In situ acoustic properties of pelagic carbonate sediments on the Ontong Java Plateau

Online Access: Get full text
doi: 10.1029/JB094iB04p04025
Author(s): Fulthorpe, Craig Stephen; Schlanger, Seymour O.; Jarrard, Richard D.
Author Affiliation(s): Primary:
Northwest. Univ., Dep. Geol. Sci., Evanston, IL, United States
Lamont-Doherty Geol. Obs., United States
Volume Title: Journal of Geophysical Research
Source: Journal of Geophysical Research, 94(B4), p.4025-4032. Publisher: American Geophysical Union, Washington, DC, United States. ISSN: 0148-0227
Note: In English. 29 refs.; illus. incl. sketch map
Summary: The Ontong Java Plateau, with its thick, capping sequence of Cretaceous and Cenozoic pure pelagic carbonate sediments, forms an ideal setting for the study of the acoustic properties of this lithology on an oceanic rise. Borehole logs, recorded on Deep Sea Drilling Project leg 89 at site 586, provided detailed data on in situ acoustic properties of Pleistocene to early Miocene sediments to a depth of 623 m below seafloor. Comparison of these logging results and the sonobuoy-based results of Johnson et al. (1978) with previous laboratory measurements from the Ontong Java Plateau shows that velocity/depth functions determined from the logging and sonobuoy methods are concordant but diverge significantly from functions derived from laboratory measurements. Log densities and compressional velocities exceed those measured by laboratory techniques; the density discrepancy is strongly influenced by laboratory method. The differences between log and laboratory compressional velocities are greater than and extend to greater depths than those between densities. These differences can be attributed to reductions in the frame bulk modulus and dynamic rigidity, caused by the removal of overburden pressure in the absence of significant porosity rebound. Agreement of site 586 log velocities with velocities derived from the earlier sonobuoy measurements across the plateau argues for the interpretation that both methods measure in situ values. The disagreement between the site 586 log results and the sonobuoy results with both the empirical velocity/depth function of Carlson et al. (1986) and the empirical velocity/porosity function of Raymer et al. (1980) supports the conclusion that pelagic carbonate sediments on oceanic plateaus and rises have unique acoustic properties, primarily arising from the presence of intraparticle porosity, and should not be grouped with other oceanic lithologies in acoustic modeling studies.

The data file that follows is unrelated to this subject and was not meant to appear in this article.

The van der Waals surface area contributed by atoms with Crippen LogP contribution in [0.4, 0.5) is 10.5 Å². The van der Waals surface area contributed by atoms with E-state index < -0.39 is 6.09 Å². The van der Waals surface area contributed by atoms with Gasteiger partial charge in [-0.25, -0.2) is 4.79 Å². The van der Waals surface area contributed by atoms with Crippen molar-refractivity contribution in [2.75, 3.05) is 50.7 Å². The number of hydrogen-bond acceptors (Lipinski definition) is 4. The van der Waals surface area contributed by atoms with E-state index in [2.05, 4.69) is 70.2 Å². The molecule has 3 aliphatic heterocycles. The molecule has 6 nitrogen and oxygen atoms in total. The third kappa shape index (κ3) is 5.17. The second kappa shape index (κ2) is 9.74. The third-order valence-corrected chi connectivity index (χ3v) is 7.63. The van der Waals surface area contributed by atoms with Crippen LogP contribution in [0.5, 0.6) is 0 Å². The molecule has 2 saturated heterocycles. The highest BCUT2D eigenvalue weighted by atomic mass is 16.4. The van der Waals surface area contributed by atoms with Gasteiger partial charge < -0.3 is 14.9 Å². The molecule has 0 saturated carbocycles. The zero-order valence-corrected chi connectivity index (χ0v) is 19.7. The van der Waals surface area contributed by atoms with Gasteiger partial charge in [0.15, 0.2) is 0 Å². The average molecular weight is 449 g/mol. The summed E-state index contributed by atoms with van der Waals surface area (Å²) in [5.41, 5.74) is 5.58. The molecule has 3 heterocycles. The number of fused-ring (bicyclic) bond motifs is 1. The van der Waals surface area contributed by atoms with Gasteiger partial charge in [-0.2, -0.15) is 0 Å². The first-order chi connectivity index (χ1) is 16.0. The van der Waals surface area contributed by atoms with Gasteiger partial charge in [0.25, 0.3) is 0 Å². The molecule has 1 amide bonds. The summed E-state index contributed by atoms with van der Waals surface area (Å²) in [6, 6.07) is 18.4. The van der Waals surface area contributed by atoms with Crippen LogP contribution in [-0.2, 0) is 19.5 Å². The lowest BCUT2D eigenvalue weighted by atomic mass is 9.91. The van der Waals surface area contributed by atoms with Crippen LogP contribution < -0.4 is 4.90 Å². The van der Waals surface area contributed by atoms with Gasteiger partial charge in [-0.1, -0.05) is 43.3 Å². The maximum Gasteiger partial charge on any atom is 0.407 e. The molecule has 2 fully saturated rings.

Year of Publication: 1989
Research Program: DSDP Deep Sea Drilling Project
IPOD International Phase of Ocean Drilling
Key Words: 07 Marine Geology and Oceanography; 20 Geophysics, Applied; Acoustical logging; Acoustical properties; Carbonate sediments; Cenozoic; DSDP Site 289; DSDP Site 586; Deep Sea Drilling Project; IPOD; In situ; Interpretation; Leg 30; Leg 89; Marine environment; Marine sediments; Neogene; Oceanography; Ontong Java Plateau; Pacific Ocean; Pelagic environment; Pleistocene; Quaternary; Sediments; Tertiary; Well-logging; West Pacific
Coordinates: S020000 N020000 E1600000 E1500000
Record ID: 1989048497
Copyright Information: GeoRef, Copyright 2019 American Geosciences Institute.